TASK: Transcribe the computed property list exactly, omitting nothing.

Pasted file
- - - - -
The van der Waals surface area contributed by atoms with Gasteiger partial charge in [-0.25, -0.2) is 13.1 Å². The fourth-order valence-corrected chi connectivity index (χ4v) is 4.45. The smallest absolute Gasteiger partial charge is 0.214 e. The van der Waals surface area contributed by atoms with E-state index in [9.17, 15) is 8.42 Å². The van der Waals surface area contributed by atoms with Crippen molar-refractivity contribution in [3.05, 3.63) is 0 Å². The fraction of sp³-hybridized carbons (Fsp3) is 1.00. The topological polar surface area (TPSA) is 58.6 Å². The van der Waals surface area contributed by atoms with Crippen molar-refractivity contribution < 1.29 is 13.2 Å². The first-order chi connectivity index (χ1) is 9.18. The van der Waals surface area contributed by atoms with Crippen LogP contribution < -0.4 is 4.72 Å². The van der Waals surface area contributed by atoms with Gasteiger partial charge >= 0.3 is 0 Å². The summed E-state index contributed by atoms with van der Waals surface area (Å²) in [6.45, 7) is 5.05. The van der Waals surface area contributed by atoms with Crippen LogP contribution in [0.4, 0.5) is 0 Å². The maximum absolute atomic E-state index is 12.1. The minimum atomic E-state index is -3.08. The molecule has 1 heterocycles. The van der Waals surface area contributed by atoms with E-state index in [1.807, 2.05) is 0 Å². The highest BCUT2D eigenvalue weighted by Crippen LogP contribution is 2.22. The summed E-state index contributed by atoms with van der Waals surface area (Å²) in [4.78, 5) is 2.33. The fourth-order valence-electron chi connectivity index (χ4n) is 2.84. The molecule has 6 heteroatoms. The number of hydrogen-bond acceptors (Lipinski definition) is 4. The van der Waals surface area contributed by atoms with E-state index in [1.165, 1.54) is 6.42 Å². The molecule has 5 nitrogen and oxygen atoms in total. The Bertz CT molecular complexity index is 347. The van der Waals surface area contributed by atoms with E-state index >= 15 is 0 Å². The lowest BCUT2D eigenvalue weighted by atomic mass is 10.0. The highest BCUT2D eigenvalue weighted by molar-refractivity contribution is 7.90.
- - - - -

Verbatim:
The van der Waals surface area contributed by atoms with Gasteiger partial charge in [-0.25, -0.2) is 13.1 Å². The fourth-order valence-corrected chi connectivity index (χ4v) is 4.45. The smallest absolute Gasteiger partial charge is 0.214 e. The van der Waals surface area contributed by atoms with E-state index in [9.17, 15) is 8.42 Å². The van der Waals surface area contributed by atoms with Crippen molar-refractivity contribution in [3.05, 3.63) is 0 Å². The fraction of sp³-hybridized carbons (Fsp3) is 1.00. The topological polar surface area (TPSA) is 58.6 Å². The van der Waals surface area contributed by atoms with Crippen molar-refractivity contribution < 1.29 is 13.2 Å². The first-order chi connectivity index (χ1) is 9.18. The van der Waals surface area contributed by atoms with Crippen LogP contribution < -0.4 is 4.72 Å². The van der Waals surface area contributed by atoms with Gasteiger partial charge >= 0.3 is 0 Å². The summed E-state index contributed by atoms with van der Waals surface area (Å²) in [6.45, 7) is 5.05. The van der Waals surface area contributed by atoms with Crippen LogP contribution in [0.4, 0.5) is 0 Å². The maximum absolute atomic E-state index is 12.1. The minimum atomic E-state index is -3.08. The molecule has 1 heterocycles. The van der Waals surface area contributed by atoms with E-state index in [1.807, 2.05) is 0 Å². The highest BCUT2D eigenvalue weighted by Crippen LogP contribution is 2.22. The summed E-state index contributed by atoms with van der Waals surface area (Å²) in [4.78, 5) is 2.33. The fourth-order valence-electron chi connectivity index (χ4n) is 2.84. The molecule has 6 heteroatoms. The number of hydrogen-bond acceptors (Lipinski definition) is 4. The van der Waals surface area contributed by atoms with E-state index in [1.165, 1.54) is 6.42 Å². The molecule has 5 nitrogen and oxygen atoms in total. The Bertz CT molecular complexity index is 347. The van der Waals surface area contributed by atoms with E-state index >= 15 is 0 Å². The lowest BCUT2D eigenvalue weighted by atomic mass is 10.0. The highest BCUT2D eigenvalue weighted by molar-refractivity contribution is 7.90.